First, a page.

Del Mar medical marijuana cooperative closed for good; settlement reached in lawsuit
By Joe Tash
ContributorDel Mar’s first and only medical marijuana cooperative has closed for good under a lawsuit settlement approved unanimously Monday by the City Council during a closed session meeting with attorneys.
The settlement was announced by City Attorney Leslie Devaney after the council returned to open session. It calls for Patrick Kennedy, the operator of the 1105 Cooperative, to pay $10,000 to the city by Friday, and bars him from opening a medical marijuana dispensary in the city for seven years. If the terms of the settlement are violated, Devaney said, Kennedy would owe the city $62,350.
Bob Mahlowitz, an attorney who represented the city in its lawsuit against the cooperative, said the larger figure represents cumulative fines levied against the cooperative for operating without a business license and violating city zoning laws.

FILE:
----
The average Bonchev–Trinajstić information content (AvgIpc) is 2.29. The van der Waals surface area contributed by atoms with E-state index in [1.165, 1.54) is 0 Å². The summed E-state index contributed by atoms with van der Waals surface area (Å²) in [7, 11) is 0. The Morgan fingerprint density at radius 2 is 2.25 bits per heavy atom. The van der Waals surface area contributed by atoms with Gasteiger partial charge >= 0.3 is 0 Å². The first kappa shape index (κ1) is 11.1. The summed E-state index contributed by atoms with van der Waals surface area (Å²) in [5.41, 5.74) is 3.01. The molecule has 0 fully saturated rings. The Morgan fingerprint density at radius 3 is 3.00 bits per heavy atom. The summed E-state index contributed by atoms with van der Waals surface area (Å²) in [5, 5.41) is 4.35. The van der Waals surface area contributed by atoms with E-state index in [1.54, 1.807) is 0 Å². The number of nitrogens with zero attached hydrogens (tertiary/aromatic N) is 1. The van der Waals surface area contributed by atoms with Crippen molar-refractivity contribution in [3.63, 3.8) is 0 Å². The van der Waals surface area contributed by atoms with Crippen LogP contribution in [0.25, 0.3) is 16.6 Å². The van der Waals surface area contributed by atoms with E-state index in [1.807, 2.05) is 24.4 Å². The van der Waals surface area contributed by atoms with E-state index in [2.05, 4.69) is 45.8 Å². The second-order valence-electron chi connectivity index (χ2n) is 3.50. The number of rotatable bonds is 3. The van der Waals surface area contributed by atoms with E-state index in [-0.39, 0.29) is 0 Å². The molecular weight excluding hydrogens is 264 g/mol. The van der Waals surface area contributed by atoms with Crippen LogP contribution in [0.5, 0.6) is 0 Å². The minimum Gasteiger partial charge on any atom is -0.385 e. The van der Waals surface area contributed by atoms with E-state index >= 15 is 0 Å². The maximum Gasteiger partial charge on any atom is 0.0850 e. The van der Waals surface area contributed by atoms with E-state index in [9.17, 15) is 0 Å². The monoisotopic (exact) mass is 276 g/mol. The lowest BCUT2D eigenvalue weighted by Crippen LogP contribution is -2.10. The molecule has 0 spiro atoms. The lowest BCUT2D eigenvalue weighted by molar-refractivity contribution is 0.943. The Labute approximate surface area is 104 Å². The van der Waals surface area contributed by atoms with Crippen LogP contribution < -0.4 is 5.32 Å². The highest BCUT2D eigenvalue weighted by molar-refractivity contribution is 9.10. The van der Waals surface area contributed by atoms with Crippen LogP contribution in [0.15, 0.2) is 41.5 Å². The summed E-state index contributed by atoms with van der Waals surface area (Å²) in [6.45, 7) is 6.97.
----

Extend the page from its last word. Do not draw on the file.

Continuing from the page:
Attorney Jessica McElfresh, who represents Kennedy and the cooperative, said her client has agreed to the settlement.
The cooperative opened April 1 at 1105 Camino Del Mar, and the city immediately notified Kennedy through a hand-delivered letter that his business license had been revoked, and that the city’s zoning laws do not allow marijuana dispensaries anywhere within Del Mar.
Kennedy remained open in defiance of the city’s attempts to close the cooperative until July, when the city filed its lawsuit and a judge issued a temporary injunction ordering the cooperative to cease operations. Although Kennedy said in July that he planned to fight in court to reopen the cooperative, the storefront has since been vacated. Kennedy could not be reached for comment Tuesday.
“If everything goes according to plan it should be finally resolved,” Mahlowitz said of the lawsuit.